Can you define pre-planning? How about preliminary-pre-planning? Doesn’t planning imply it happening prior to doing?Where I work we use the term pre-planning ahead of execution. It explains a lot of our issues if I assume we skip the actual planning step.
How long has it been since any actual work has been done to this truck?Again lots of talk and very little action Gnarly. Chop chop
my definition is relative to my experience from the time I decided to restore my truck after sitting in my garage for almost 4 years.I should have done way more research on just about every aspect of my rebuild and restoration. I relied on my years of experience and limited 22RE rebuilding knowledge.Example I didnt check to see what replacement parts may not be available.Example I didnt anticipate what condition of a truck sitting for 4 years would be in.Example I should have spent more time researching performance options.Example I should have spent more time thoroughly understanding the precise machine work that would be done on the block and WHY.Example I should have spent more time researching what replacements parts would be the best choice for my goal.And, I should have spent more calculating and predicting time and cost factors!All of that - to me - is pre-planning.I clearly executed my plan way before I had sufficient facts, and a valid and logical pre-plan compiled.My plan was to simply rebuild the engine with known components and increase the torque and HP in my target RPM range, restore it to as original as reasonable, and enjoy using it as my daily driver again.A preliminary pre-plan to me would be a concept of what steps I might go through.How'd I do? Gnarls.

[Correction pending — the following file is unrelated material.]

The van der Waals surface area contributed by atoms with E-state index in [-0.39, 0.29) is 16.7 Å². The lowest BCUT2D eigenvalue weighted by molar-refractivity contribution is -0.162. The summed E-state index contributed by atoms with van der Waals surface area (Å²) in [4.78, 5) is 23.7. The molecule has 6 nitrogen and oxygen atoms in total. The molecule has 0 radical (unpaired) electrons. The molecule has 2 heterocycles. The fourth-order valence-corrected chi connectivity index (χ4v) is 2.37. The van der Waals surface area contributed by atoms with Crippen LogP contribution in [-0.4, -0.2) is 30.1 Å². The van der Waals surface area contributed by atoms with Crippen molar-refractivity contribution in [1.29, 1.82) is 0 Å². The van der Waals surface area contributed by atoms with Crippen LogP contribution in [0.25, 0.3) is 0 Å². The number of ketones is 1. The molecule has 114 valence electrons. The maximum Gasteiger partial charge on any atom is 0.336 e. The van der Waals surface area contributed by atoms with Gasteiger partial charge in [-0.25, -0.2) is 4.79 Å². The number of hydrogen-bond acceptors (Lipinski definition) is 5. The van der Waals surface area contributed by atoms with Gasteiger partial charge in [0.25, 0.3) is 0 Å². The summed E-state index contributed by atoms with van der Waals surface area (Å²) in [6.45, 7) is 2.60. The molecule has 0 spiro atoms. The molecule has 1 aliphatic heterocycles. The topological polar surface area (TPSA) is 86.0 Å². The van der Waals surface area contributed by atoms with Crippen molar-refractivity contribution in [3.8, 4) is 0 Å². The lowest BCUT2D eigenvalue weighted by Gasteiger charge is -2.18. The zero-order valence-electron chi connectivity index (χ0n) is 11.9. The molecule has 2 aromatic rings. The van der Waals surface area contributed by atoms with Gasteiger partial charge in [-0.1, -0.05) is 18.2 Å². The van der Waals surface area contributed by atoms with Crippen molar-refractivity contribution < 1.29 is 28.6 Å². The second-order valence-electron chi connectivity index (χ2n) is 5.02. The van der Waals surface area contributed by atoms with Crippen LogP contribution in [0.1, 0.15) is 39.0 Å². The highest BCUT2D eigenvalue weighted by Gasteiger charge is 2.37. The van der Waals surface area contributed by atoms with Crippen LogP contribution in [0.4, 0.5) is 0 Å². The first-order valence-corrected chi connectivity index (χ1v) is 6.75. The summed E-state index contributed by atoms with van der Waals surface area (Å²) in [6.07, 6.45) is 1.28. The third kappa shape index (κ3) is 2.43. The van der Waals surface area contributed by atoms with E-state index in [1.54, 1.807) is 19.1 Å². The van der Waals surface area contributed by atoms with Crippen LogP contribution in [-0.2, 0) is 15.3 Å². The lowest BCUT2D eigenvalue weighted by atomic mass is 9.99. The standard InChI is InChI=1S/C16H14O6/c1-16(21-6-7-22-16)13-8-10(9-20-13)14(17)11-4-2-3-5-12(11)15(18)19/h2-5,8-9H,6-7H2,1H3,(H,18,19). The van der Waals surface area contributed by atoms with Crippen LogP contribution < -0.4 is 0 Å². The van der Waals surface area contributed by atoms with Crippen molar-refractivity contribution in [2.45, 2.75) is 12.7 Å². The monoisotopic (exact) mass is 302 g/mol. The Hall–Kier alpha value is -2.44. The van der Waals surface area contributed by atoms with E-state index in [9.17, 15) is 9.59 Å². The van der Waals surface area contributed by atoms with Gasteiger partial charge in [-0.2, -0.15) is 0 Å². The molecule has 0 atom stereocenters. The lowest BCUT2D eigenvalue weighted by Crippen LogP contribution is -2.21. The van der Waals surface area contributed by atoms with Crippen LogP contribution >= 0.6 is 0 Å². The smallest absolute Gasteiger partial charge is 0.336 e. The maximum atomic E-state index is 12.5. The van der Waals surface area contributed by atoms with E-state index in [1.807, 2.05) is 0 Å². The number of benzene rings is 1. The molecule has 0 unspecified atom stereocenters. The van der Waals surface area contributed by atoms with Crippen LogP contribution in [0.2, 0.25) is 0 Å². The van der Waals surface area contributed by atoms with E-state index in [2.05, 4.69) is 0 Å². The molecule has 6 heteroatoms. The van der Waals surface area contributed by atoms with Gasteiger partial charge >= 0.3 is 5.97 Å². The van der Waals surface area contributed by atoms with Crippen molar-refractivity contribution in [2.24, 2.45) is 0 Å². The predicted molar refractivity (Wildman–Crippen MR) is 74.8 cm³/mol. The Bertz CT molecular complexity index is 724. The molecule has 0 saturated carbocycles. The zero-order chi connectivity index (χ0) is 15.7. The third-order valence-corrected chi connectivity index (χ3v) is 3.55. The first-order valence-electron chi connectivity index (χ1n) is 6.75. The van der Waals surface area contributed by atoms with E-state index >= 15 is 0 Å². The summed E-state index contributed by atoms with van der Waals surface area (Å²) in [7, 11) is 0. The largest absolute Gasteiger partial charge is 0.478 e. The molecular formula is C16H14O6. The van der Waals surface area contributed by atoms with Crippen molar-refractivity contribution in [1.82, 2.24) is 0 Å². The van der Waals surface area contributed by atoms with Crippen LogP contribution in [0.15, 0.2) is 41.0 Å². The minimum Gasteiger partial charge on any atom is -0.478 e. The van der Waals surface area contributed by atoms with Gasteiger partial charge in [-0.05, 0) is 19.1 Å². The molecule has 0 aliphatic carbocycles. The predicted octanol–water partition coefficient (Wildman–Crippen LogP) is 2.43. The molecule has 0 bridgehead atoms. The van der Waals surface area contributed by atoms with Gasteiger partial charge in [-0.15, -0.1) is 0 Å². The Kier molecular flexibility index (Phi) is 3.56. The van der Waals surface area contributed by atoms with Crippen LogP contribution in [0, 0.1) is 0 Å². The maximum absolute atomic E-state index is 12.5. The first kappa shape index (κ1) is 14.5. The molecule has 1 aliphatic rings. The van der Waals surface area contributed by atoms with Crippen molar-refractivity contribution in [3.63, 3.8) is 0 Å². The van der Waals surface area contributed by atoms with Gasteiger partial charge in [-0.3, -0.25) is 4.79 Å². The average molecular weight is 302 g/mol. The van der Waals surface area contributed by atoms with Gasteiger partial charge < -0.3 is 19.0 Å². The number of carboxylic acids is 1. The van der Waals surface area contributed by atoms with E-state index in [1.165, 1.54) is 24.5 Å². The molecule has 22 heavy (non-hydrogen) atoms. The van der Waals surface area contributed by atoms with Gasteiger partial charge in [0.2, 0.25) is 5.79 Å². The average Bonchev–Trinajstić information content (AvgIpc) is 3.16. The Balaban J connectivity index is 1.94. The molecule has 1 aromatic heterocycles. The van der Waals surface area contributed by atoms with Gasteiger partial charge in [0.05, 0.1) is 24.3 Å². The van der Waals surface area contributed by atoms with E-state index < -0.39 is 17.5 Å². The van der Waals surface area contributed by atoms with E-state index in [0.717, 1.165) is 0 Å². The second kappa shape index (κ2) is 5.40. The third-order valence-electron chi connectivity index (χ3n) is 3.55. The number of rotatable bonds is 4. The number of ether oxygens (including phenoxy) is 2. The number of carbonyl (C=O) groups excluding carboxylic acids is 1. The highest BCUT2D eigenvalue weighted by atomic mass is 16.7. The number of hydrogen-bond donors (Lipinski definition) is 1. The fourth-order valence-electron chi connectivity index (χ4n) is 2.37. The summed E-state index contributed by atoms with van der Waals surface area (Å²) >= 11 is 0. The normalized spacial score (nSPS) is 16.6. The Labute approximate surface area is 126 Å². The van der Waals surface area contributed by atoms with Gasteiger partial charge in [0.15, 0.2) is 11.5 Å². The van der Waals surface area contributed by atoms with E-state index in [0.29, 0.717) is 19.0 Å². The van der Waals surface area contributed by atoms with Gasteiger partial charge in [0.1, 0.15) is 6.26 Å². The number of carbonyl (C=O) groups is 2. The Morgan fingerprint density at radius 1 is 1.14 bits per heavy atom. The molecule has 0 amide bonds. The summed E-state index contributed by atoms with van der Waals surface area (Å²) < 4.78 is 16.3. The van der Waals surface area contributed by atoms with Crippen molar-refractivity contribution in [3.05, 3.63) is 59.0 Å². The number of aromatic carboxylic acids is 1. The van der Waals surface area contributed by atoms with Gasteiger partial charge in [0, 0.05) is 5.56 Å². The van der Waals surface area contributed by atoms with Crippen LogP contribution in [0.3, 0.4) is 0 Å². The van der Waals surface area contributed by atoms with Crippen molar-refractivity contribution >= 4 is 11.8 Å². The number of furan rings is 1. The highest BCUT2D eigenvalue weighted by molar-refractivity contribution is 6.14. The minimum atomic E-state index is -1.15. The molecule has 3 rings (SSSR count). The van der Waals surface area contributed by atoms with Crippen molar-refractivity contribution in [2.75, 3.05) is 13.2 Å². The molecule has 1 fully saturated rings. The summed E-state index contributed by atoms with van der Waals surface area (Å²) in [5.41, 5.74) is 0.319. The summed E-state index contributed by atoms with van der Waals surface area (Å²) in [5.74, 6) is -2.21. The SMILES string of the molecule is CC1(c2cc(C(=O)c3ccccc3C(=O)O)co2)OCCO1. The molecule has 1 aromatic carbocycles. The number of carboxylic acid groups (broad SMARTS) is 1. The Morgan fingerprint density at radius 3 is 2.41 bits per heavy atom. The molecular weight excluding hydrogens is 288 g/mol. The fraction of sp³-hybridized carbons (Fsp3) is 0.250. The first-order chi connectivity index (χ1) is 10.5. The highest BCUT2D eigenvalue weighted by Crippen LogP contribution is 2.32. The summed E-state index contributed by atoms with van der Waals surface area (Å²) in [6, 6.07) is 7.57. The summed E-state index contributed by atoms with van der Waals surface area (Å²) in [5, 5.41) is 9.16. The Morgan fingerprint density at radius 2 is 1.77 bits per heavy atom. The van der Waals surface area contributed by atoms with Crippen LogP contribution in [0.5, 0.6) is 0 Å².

One may have been for a defroster for the rear window. After market lights are another possibility.I know that my console has knockouts there for switches.
Does anyone know what these switches do, or did when my truck was new, or what they can do, what you may have them hooked up to if you have them on your vehicle? My truck is a 1986 SR5, XtraCab, 22RE, 5-speed. Here's photo..... https://imgur.com/a/95yWnAs far as I can tell, they are not connected to anything. Thank you. Gnarls.
Hey emsvitil,Can I reasonably assume that if the switches were there at the time the truck was purchased new, that they were hooked up to some feature? If the previous owner installed them, into the knock outs you described, I am puzzled what they may have been hooked up to and were switching, if anything? I will try to trace the wiring, if any. Thank you for your reply. Gnarls.
Glad you figured it out. For our edification, would you mind telling us, -- What tipped you off that they are factory? -- The all-important question: what did they hook up to?
Hey Lewis,Also, the switches match the one on the left side for the factory SR5 package bed light on the back of the cab.
It would cool to find a "feature" options list for a 1986 Toyota truck.. the kind you find on the dealership pages.
Hmmm. My 85, non-SR5 has a bed light, but the switch is to the left of the steering column, right beside the headlight dimmer switch